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ERC

PACE Report Summary

Project ID: 283567
Funded under: FP7-IDEAS-ERC
Country: Netherlands

Final Report Summary - PACE (Perception and Action in Accelerating Environments)

In ERC project “Perception and Action in Accelerating Environments (PACE)” we have studied the impact of vestibular and other sensory information on estimating the state of the world and selecting the right action in accelerating environment. Understanding how sensorimotor acts come about during body motion is also particularly relevant for real-world behavior, such as in sports, car-driving and all kinds of human-human interactions. We have shown how the vestibular system plays a key role in estimating the state of the world and body, in tasks ranging from updating spatial targets to reaching in accelerating environments. Guided by concepts such as optimization, inference, estimation and control, our results show how the brain determines causal relationships between memorized and visual representations in the updating of visual space, and how vestibular, visual and efferent motor information are integrated in the estimation of body motion. We also provide evidence that these computations involve multiple coordinate representations, some of which can be probed in parietal cortex using neuronal oscillations derived from EEG. In addition, we performed work on eye and reach decisions and execution during self-motion, showing a clear modulation by bottom-up acceleration signals for learning and recall. Next to the work in healthy subjects, we applied our paradigms to clinical populations, identifying adaptive mechanisms for perception and action control when sensory systems are distorted. Taken together, the ERC results indicate the importance of investigating the sensorimotor system in rich sensory environments in order to appreciate the sophistication of the estimation and control systems implemented in the brain. The ERC also identifies various future directions for theoretical, behavioral, neurophysiological and clinical investigations.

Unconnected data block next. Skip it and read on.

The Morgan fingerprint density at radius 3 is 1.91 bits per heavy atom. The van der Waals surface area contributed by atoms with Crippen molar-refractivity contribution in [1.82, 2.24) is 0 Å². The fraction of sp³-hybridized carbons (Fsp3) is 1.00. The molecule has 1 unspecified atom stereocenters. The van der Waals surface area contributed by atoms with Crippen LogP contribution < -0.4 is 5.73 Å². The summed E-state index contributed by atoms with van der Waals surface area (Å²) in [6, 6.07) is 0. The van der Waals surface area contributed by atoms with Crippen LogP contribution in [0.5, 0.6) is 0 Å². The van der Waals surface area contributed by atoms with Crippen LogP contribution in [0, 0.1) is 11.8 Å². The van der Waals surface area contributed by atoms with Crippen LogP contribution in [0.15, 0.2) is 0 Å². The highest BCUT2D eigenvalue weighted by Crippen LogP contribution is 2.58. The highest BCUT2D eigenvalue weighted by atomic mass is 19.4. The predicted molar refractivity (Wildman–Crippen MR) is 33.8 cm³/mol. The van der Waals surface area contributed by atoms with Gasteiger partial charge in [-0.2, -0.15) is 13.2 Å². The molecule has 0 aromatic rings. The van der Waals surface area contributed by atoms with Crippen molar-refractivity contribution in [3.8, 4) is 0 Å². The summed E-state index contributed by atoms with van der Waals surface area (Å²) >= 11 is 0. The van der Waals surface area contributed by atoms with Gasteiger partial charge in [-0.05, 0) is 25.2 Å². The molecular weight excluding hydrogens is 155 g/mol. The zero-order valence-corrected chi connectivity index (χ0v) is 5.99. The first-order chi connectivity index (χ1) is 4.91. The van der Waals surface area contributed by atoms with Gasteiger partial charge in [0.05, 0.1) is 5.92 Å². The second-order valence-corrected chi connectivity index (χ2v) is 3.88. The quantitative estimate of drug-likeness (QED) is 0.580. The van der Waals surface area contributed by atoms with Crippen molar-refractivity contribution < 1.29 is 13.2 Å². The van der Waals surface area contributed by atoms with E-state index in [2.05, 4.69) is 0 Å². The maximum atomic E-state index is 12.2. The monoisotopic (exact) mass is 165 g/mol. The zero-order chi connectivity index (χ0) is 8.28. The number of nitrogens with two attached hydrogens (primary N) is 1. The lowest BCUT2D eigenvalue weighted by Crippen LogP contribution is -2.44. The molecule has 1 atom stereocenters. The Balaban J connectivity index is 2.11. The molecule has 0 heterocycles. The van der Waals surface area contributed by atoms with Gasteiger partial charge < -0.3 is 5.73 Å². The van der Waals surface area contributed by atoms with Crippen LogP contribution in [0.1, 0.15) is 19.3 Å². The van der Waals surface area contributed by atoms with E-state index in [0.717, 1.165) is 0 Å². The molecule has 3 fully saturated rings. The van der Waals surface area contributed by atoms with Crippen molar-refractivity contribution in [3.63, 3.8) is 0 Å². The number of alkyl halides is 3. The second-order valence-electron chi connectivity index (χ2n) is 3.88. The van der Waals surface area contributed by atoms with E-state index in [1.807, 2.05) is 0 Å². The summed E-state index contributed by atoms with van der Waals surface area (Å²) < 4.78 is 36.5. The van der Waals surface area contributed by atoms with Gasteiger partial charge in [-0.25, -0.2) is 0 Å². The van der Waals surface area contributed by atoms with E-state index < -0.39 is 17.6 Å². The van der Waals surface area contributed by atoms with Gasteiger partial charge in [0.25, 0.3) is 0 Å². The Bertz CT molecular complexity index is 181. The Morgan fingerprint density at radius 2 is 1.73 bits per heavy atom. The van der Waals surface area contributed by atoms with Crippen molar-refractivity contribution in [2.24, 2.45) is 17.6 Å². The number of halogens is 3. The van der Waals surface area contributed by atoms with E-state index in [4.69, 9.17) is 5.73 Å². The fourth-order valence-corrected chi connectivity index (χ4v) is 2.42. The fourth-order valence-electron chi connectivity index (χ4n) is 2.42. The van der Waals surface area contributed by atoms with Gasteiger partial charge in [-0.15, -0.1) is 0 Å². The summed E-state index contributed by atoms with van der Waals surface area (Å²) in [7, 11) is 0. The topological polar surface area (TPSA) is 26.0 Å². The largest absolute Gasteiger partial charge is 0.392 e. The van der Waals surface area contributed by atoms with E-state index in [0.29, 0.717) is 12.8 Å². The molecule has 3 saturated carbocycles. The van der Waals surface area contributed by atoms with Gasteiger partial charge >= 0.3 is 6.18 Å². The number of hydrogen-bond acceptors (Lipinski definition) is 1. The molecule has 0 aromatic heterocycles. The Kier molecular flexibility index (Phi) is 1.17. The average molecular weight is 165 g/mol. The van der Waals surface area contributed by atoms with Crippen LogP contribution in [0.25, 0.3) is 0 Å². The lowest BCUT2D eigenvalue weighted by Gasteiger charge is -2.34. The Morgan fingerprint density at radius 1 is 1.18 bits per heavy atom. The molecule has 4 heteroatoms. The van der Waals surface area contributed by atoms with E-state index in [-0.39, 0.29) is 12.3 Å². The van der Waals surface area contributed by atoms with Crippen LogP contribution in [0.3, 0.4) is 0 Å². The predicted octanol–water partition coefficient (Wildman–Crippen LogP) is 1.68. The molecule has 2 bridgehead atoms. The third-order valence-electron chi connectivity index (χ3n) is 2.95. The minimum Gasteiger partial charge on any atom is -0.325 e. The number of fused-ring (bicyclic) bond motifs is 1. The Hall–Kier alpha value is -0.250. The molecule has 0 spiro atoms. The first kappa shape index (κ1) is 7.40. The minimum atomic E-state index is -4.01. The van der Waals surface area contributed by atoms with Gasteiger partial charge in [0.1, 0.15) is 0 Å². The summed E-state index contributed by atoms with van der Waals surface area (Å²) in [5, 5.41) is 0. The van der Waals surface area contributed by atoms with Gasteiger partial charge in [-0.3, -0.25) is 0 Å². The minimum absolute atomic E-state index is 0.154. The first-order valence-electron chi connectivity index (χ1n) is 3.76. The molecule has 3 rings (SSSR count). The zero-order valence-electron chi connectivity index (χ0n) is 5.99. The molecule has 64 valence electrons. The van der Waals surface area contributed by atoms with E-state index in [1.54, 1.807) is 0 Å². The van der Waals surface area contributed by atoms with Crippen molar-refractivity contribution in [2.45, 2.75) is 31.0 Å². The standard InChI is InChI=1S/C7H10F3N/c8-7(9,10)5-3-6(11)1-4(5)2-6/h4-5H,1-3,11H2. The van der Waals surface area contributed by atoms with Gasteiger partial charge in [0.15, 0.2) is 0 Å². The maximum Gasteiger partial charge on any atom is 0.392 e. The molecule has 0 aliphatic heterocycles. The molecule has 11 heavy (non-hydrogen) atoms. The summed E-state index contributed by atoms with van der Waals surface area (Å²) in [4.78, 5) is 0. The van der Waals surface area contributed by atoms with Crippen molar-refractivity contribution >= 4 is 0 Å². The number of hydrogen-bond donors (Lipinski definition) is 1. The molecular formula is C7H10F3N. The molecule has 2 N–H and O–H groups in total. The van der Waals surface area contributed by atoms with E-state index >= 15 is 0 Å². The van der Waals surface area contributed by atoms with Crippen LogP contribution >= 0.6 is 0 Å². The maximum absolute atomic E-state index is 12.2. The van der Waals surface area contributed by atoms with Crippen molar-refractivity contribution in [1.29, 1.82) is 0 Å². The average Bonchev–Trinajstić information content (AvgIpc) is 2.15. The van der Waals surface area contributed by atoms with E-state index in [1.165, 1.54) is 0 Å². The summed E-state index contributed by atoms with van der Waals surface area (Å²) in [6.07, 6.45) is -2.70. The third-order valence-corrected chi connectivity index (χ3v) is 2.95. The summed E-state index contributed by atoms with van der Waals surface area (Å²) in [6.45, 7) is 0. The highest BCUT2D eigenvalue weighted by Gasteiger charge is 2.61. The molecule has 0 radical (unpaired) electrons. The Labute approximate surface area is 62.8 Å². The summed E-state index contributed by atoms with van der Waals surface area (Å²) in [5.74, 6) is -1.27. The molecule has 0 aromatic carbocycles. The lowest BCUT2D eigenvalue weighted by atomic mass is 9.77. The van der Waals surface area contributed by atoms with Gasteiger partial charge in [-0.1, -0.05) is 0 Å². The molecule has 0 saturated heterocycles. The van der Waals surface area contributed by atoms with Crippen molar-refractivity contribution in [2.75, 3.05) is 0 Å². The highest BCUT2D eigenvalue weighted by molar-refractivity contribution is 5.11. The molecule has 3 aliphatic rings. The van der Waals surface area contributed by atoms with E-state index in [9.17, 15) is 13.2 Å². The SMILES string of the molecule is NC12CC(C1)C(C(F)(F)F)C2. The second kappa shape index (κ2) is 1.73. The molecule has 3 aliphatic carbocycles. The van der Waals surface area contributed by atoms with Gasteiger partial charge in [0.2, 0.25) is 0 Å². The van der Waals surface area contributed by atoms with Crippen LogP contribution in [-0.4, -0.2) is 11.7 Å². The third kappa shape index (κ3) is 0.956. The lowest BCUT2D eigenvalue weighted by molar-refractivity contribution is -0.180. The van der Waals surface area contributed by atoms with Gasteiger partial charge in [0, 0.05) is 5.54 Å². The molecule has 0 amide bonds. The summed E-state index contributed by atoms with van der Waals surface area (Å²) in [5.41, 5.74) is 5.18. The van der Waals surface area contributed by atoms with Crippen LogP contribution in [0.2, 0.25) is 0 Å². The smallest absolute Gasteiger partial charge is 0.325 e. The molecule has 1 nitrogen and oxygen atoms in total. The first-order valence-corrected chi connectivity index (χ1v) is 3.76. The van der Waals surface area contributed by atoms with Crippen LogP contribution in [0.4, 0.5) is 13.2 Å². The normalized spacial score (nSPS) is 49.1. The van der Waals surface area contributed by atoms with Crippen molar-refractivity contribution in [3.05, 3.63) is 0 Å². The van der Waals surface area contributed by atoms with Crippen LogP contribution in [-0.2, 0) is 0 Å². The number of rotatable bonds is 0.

Reported by

STICHTING KATHOLIEKE UNIVERSITEIT
Netherlands
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